By Dr Charles Dufour.
Last month I had the pleasure of attending a Conference on Child Protection organised in association with the Bishops’ Conference of Papua New Guinea and the Solomon Islands.
The conference was sponsored by Caritas Australia and hosted by CTI (Catholic Theological Institute), Catholic Children Ministry, and the Melanesian Institute. The aim of the conference was to equip representatives of various institutions with Child Protection materials so that they, in turn, can educate their institutions and communities. The cause of the conference was an appeal for a safe and caring space for children following a series of abuses and shocking incidents that occurred in communities around PNG.
From my little experience of living in PNG for the last 5 months, I understand that children are considered to be protected by their parents, communities, schools, and churches among other human loving and caring families. It is often some of these same adults, who are supposed to love and care for the children, who are the very persons responsible for the abuse.
In most cases, girls are more vulnerable than boys. We often hear news of girls being raped by relatives or teachers who represent their parents. For example, in Enga on March, 5, 2019, an 18 year- old school girl was allegedly raped by her cousin with 5 other men (https://edu.pngfacts.com cf. ‘Police: Five Raped School Girls Till 3am In Enga’). Another example is a 16-year girl who was raped by her teacher at a primary school in the Southern Highlands. Once the teacher was arrested, the parents of the girl received death threats because they refused to accept compensation (February 26, 2019 https://www.thenational.compg). It is not clear but appears that after a time of negotiations between the family of the victim girl and the family of the teacher, compensation was paid to the parents of the girl and the matter was withdrawn from the court. Another example is of a school principal in Port Moresby who abused several girls for a number of years. The community protected the principal despite the evidence demonstrating child sexual abuse. Finally, he was brought to justice by some strong women and religious nuns of the same community and school (the fact told from the Conference).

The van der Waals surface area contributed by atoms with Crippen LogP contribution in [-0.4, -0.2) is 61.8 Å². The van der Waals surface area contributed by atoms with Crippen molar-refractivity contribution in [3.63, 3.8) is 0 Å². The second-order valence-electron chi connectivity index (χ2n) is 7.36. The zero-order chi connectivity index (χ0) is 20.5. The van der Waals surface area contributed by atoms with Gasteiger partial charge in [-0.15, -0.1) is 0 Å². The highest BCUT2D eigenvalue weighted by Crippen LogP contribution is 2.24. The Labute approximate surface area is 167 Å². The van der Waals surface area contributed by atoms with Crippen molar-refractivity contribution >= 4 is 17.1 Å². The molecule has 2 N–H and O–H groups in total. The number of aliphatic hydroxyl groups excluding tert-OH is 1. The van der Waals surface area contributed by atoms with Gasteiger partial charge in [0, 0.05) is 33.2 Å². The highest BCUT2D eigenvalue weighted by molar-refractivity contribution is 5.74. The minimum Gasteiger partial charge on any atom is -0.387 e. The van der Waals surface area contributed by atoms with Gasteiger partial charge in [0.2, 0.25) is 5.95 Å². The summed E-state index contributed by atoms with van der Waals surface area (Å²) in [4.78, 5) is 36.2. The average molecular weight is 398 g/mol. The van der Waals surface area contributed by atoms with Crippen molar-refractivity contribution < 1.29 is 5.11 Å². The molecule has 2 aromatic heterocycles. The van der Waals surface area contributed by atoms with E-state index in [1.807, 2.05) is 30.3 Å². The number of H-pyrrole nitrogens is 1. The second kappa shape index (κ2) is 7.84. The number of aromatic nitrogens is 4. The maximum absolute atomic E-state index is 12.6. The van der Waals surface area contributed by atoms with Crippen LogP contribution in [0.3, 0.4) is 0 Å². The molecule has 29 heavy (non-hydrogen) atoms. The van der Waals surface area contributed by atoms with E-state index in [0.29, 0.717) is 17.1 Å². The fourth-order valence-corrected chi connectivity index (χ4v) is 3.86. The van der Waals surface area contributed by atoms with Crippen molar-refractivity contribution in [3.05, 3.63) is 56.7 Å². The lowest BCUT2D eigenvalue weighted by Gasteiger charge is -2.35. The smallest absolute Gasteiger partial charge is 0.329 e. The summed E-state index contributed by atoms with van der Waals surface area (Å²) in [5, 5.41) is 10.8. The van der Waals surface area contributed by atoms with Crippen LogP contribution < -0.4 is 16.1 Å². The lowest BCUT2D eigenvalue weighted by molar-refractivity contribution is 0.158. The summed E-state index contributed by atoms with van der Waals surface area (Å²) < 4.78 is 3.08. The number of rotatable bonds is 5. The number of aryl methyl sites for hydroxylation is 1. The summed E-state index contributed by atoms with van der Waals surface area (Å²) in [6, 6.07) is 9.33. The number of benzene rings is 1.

Are PNG children free of abuse? The answer is Yes and No. – Yes because they are loved and protected by their parents and community – No, because time and again the study shows that children, especially girls, are sexually abused by the people who are close to them. For example, in Lae on March 25, 2019, a man killed his wife in order to marry his 14-year-old stepdaughter, who he had raped twice (https://postcourier.com.pg). Further studies show that in PNG society, 1 in 4 women and 1 in 6 men were sexually abused before the age of 18 (Centre of Disease Control and Prevention, 2006). In another report, a study revealed that up to 8% of males and 12% of females experience penetrative child sexual abuse while up to 16% of male and up to 36% of females experience non-penetrative child sexual abuse (Price-Robertson, Bromfield & Vassallo, 2010).
Does PNG has a law to protect children? Yes, there is a law to protect children which is called Lukautim Pikinini Act. In 2002, the National Parliament of PNG has amended the Criminal Code Act 1974 to protect women and children (see Criminal Code: Sexual Offences and Crime against Children Act 2002 No 27 of 2002, Sections 229 A to 229 J).